at a glance

The Youth Leadership Program Area at CMY has evolved over a period of 10 years. It uses an experiential learning process which provides a platform for multicultural youth to:

  • build their confidence
  • grow their skills and knowledge about the issues that impact them
  • expand their networks and improve their social capital
  • increase their sense of belonging and connection

CMY uses a recruitment and induction process to get young volunteers involved across multiple programs. It considers the interest of the young people and takes various approaches to participation. Hence, programs at CMY are either youth informed, or youth-led or have been co-designed with young people.

As a result, volunteers can have various responsibilities based on the degree of participation:

  • they can be advisors (for instance in mental health programs),
  • they can co-deliver training (for instance in sector capability programs),
  • they can co-facilitate/lead initiatives (for instance sports and recreation programs for newly arrived groups)









Quote from a young person –Participation has made me more confident in going out there and owning my story and sharing it with the world”

The Challenge

CMY recognises that society places several barriers on multicultural young people that prevents meaningful access and information to services. Culturally responsive service responses are needed for issues such as:

  • understanding of the migration system
  • registering with essential services
  • accessing health and mental health services
  • comprehending Australian social systems
  • accessing education, training and employment pathways
  • linking into sport and recreation opportunities
  • dealing with family issues
  • accessing accommodation and housing support
  • navigating financial or legal difficulties
  • accessing material aid

Quote from a young person – “I’ve made amazing personal connections with fellow mental health advocates, now calling them friends rather than colleagues or participants, so thank you!”


Lessons Learned

  • Recognising young people as change-makers — CMY moved from youth development work to a youth leadership model as the latter recognises the value and contribution of the young people. They are not just passive recipients of services but with adequate and enabling environments young people can participate and bring about change in their families and communities.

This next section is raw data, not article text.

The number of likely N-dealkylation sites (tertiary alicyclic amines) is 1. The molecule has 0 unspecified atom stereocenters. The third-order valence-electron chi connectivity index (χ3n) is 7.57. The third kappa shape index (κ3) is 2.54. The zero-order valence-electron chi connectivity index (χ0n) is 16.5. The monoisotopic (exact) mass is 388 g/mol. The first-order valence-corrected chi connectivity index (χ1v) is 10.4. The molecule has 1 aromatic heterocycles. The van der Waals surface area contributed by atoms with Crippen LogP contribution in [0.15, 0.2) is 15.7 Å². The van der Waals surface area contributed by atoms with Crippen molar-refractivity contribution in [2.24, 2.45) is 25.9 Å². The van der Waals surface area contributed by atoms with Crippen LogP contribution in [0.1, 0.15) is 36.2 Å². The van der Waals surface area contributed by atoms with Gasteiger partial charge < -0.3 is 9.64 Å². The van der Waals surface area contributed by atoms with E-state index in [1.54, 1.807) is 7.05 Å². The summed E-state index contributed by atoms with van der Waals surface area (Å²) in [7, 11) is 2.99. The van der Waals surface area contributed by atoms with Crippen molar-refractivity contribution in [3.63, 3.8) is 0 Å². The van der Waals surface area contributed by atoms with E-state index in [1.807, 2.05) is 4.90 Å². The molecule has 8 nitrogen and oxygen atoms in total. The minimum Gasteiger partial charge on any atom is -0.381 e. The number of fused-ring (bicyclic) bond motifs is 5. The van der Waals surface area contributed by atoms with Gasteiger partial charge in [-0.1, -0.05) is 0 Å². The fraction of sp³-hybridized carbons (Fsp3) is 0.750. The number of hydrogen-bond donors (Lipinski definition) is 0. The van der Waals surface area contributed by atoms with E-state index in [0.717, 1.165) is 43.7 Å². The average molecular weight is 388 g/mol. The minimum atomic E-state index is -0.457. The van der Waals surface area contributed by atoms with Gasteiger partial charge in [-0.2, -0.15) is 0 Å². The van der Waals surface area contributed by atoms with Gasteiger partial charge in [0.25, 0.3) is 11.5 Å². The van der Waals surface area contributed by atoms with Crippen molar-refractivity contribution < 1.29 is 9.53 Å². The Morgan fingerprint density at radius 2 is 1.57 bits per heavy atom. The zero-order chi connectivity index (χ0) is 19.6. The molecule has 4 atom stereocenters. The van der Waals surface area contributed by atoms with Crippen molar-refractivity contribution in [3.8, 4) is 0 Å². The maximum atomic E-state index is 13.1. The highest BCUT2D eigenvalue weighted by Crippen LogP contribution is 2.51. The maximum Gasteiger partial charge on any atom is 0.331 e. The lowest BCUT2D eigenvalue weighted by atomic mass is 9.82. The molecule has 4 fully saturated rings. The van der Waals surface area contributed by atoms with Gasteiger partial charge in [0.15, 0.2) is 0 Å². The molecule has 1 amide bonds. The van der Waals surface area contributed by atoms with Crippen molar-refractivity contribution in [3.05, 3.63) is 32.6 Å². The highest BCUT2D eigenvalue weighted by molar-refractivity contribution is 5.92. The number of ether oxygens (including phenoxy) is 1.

• Being culturally responsive — Acknowledging the diversity of cultures which acknowledges various beliefs, backgrounds, customs, values, knowledge, worldview, lifestyle and social behaviours is vital for the model.
  • Safety — Another essential feature is to provide space where third culture young people who have multiple identities and diversity of thought and experience, can engage safely.
  • Capacity building — Taking a strengths-based approach and providing an experiential learning process to young people leads to incidental connections between peers and others. It also improves their educational and career opportunities.
  • Tokenism does not work — Young people are quick to recognise this. Therefore, it is vital that programs question their approach to youth participation – why are we involving young people? How will we engage them? What would be the level of the participation?
  • Short time-frames do not work — Genuine youth-led programs require time and flexibility. There is a need to invest time and resources to support authentic and intentional youth engagement models.
  • Digital divide exists — During COVID-19 lockdowns, although there was an increase in online engagement due to reduction of travel time, the digital access was a huge problem for multicultural young people. Limited number of devices shared among multiple family members and access to high-speed internet surfaced as the most common issues at this time.

The Outcome

Quote from a young person – “I’ve learned a lot about the youth sector, youth participation, ways to influence policy and programs and issues experienced by migrant and refugee young people.”

CMY has observed positive outcomes across across all their youth leadership programs. The outcomes are classified into four broad areas:

  • Greater confidence and communication skills
  • Increased opportunities to develop as active citizens
  • Increased capacity for self and community advocacy
  • Felt connected to their culture

In recent evaluations of CMY programs, young people have reported 80-95% satisfaction in each of these outcome domains.

Quote from a young person – “The biggest impact for me participating in this program was identifying the skills in helping clients from migrant backgrounds and giving them clarity on how to solve their issues in their families and communities”

To access a downloadable version of the study, click here.

To know more about the program, contact – Duré de Winter at